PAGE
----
● The State should guarantee parity in annual funding increases between public schools and preschool special education programs.
● Passage of the health care workforce bill to establish regular collection and release of health workforce data, including EI providers, to inform and approve health planning and access and emergency preparedness.
● Launch an outreach campaign and develop a comprehensive plan for developmental screenings to identify young children with developmental delays and disabilities and connect them to services.
● Provide adequate technology and training to families and providers.
● Engage in targeted outreach to families to identify and address barriers to participation, including issues related to telehealth access and equity.
● Provide make-up services to compensate for services missed during the pandemic and prepare for a potential surge in children needing EI and Preschool Special Education evaluations and services.




Primary Prevention

Understanding that the State is in a fiscal crisis, PCANY is not requesting additional dollars for any primary prevention initiatives. However, we must point out that now is not the time to cut prevention services for families, and in fact is the time to think about shoring up prevention programs so that we are better positioned to handle hardship in the future. Therefore, we want to call your attention to some initiatives that we hope to see strengthened.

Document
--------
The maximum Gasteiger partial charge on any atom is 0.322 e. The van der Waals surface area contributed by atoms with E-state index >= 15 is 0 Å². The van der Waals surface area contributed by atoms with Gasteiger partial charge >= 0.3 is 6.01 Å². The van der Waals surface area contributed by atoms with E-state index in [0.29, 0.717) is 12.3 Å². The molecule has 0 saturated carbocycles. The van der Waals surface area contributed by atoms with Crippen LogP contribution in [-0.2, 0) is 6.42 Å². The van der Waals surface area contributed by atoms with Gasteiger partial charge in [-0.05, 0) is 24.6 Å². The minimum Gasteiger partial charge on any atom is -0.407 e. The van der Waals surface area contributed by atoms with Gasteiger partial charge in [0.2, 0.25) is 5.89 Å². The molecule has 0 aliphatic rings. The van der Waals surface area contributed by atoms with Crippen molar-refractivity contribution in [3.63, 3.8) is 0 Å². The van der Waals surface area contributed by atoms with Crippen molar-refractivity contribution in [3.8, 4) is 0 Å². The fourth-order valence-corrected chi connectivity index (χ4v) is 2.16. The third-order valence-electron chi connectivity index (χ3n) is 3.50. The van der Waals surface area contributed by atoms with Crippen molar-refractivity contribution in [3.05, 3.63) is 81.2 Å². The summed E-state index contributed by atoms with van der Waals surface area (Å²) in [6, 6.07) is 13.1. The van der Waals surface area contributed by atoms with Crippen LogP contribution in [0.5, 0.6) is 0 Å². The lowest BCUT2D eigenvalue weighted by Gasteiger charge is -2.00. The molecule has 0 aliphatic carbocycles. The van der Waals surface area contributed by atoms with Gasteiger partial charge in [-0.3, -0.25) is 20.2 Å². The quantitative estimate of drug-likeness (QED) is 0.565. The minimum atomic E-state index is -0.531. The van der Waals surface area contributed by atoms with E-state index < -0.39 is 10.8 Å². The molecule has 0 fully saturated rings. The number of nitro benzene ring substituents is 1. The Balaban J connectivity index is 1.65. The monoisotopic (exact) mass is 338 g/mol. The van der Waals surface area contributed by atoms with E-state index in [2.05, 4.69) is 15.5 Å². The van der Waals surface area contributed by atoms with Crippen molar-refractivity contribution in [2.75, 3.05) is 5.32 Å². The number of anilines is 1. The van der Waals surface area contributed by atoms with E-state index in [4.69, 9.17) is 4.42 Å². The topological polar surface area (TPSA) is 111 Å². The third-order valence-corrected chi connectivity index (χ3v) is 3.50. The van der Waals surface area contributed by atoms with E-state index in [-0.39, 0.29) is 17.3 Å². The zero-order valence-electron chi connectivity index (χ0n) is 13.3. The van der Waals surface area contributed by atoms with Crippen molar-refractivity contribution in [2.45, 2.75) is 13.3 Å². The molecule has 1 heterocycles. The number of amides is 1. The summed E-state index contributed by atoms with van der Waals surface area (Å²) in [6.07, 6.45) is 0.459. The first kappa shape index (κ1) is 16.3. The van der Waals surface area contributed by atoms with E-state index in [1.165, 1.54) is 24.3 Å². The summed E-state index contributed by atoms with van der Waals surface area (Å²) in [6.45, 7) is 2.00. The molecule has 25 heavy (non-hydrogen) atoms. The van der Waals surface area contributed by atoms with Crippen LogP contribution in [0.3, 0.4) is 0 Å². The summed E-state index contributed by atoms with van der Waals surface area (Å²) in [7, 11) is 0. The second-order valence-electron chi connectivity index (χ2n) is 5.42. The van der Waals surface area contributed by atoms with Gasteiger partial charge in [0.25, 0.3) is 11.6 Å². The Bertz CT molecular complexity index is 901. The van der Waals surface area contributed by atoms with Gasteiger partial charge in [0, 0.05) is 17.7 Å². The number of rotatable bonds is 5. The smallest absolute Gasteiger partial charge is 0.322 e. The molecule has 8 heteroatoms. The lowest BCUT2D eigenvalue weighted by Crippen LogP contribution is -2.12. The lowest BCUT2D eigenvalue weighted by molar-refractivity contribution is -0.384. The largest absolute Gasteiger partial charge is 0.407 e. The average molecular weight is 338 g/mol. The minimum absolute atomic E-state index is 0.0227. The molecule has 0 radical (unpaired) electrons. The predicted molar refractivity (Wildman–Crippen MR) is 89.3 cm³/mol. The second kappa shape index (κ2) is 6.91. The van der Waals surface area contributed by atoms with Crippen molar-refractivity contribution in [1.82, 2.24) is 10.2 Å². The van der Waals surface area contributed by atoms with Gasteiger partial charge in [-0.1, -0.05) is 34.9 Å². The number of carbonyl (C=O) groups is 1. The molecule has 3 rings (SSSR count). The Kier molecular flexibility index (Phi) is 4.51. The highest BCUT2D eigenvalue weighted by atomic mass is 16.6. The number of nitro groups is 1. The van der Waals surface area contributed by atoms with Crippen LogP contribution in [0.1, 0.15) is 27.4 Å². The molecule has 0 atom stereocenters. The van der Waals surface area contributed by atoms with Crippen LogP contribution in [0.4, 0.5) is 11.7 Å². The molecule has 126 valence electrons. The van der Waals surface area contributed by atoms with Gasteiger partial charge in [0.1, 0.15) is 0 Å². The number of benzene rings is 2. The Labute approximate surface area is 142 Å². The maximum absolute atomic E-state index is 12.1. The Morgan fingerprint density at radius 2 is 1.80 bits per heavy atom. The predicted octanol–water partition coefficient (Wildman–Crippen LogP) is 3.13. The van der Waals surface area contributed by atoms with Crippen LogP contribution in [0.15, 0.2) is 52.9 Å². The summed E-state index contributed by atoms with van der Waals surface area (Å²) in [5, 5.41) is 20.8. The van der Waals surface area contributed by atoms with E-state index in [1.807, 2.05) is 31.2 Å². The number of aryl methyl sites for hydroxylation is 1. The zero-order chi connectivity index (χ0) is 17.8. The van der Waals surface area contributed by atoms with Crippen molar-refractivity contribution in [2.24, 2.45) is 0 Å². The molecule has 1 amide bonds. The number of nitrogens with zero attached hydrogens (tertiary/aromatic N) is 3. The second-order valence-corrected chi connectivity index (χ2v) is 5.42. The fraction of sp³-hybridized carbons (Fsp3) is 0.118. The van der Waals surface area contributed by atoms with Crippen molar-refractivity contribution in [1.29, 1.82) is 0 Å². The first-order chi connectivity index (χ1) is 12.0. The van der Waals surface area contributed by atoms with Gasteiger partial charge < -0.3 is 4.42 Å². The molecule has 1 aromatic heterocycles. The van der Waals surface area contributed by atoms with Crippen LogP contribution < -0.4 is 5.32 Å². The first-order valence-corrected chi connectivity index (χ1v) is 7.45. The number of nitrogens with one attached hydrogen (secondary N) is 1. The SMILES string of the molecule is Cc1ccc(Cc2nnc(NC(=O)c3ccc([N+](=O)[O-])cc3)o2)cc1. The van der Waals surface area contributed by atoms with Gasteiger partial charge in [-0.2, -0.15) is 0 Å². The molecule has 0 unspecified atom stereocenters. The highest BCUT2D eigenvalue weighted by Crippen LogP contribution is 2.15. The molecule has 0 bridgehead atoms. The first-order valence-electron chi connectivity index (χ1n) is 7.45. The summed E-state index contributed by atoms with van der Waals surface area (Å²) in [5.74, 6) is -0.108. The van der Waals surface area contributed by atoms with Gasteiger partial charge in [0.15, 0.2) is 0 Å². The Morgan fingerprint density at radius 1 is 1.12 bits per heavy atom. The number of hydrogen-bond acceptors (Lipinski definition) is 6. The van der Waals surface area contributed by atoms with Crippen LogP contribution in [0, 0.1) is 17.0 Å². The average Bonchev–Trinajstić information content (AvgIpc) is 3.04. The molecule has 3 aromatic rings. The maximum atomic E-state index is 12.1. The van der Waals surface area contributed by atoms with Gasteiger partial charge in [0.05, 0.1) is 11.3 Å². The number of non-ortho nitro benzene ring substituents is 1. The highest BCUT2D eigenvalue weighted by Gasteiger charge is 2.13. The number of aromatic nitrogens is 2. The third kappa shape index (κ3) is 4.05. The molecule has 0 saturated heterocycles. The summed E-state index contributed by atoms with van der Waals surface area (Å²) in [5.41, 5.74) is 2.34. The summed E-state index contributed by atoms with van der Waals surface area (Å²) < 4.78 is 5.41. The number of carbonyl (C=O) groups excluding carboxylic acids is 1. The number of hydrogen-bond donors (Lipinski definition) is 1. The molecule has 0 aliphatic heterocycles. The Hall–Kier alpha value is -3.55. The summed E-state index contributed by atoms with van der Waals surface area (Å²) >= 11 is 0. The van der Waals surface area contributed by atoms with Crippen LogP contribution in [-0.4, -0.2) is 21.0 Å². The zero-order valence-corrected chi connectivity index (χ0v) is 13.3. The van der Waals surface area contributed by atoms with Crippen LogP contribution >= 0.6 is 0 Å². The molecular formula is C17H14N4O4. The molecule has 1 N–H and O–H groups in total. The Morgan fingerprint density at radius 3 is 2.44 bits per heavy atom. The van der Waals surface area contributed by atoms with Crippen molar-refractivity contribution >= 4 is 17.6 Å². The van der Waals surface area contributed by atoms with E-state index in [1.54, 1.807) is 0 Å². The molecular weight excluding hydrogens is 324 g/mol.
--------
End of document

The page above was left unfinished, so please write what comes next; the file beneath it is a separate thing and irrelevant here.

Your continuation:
Family Resource Centers (FRCs)

FRCs are community-based sources of support for parents and caregivers. FRCs embody the Protective Factors framework because they are a dependable resource for education and because they facilitate social connections for parents. In neighborhoods where FRCs are in place, the rate of child maltreatment decreases. Flexible and family focused, FRCs provide a culturally-sensitive environment that is especially important in the context of the dual pandemics facing our country today - COVID-19 and racial injustice. FRCs are a potential place to launch a public education campaign and to provide resources about the COVID-19 vaccine. Communities that have experienced